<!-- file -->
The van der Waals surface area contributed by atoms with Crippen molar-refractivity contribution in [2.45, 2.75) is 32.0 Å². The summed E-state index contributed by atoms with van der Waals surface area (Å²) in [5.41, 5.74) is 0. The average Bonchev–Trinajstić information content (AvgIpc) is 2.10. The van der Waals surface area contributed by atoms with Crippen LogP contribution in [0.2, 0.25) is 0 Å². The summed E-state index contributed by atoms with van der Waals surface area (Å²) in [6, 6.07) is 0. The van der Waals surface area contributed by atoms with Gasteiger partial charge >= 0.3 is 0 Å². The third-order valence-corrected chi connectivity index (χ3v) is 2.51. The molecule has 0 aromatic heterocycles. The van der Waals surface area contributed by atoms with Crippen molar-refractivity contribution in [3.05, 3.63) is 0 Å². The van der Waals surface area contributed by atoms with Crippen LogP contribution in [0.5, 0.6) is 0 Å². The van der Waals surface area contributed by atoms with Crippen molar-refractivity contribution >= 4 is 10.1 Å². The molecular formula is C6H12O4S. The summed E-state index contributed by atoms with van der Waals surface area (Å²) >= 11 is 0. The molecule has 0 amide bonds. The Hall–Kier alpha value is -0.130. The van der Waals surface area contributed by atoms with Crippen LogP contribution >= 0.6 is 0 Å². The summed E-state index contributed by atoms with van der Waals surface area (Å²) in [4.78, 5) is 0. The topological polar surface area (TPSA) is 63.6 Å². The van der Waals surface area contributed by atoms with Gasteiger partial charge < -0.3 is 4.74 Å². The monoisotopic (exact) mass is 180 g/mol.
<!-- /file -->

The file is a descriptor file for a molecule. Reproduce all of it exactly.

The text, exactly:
The van der Waals surface area contributed by atoms with Crippen molar-refractivity contribution in [2.45, 2.75) is 32.0 Å². The summed E-state index contributed by atoms with van der Waals surface area (Å²) in [5.41, 5.74) is 0. The average Bonchev–Trinajstić information content (AvgIpc) is 2.10. The van der Waals surface area contributed by atoms with Crippen LogP contribution in [0.2, 0.25) is 0 Å². The summed E-state index contributed by atoms with van der Waals surface area (Å²) in [6, 6.07) is 0. The van der Waals surface area contributed by atoms with Gasteiger partial charge >= 0.3 is 0 Å². The third-order valence-corrected chi connectivity index (χ3v) is 2.51. The molecule has 0 aromatic heterocycles. The van der Waals surface area contributed by atoms with Crippen molar-refractivity contribution in [3.05, 3.63) is 0 Å². The van der Waals surface area contributed by atoms with Crippen LogP contribution in [0.5, 0.6) is 0 Å². The van der Waals surface area contributed by atoms with Crippen molar-refractivity contribution >= 4 is 10.1 Å². The molecular formula is C6H12O4S. The summed E-state index contributed by atoms with van der Waals surface area (Å²) >= 11 is 0. The molecule has 0 amide bonds. The Hall–Kier alpha value is -0.130. The van der Waals surface area contributed by atoms with Crippen LogP contribution >= 0.6 is 0 Å². The summed E-state index contributed by atoms with van der Waals surface area (Å²) in [4.78, 5) is 0. The topological polar surface area (TPSA) is 63.6 Å². The van der Waals surface area contributed by atoms with Gasteiger partial charge < -0.3 is 4.74 Å². The monoisotopic (exact) mass is 180 g/mol.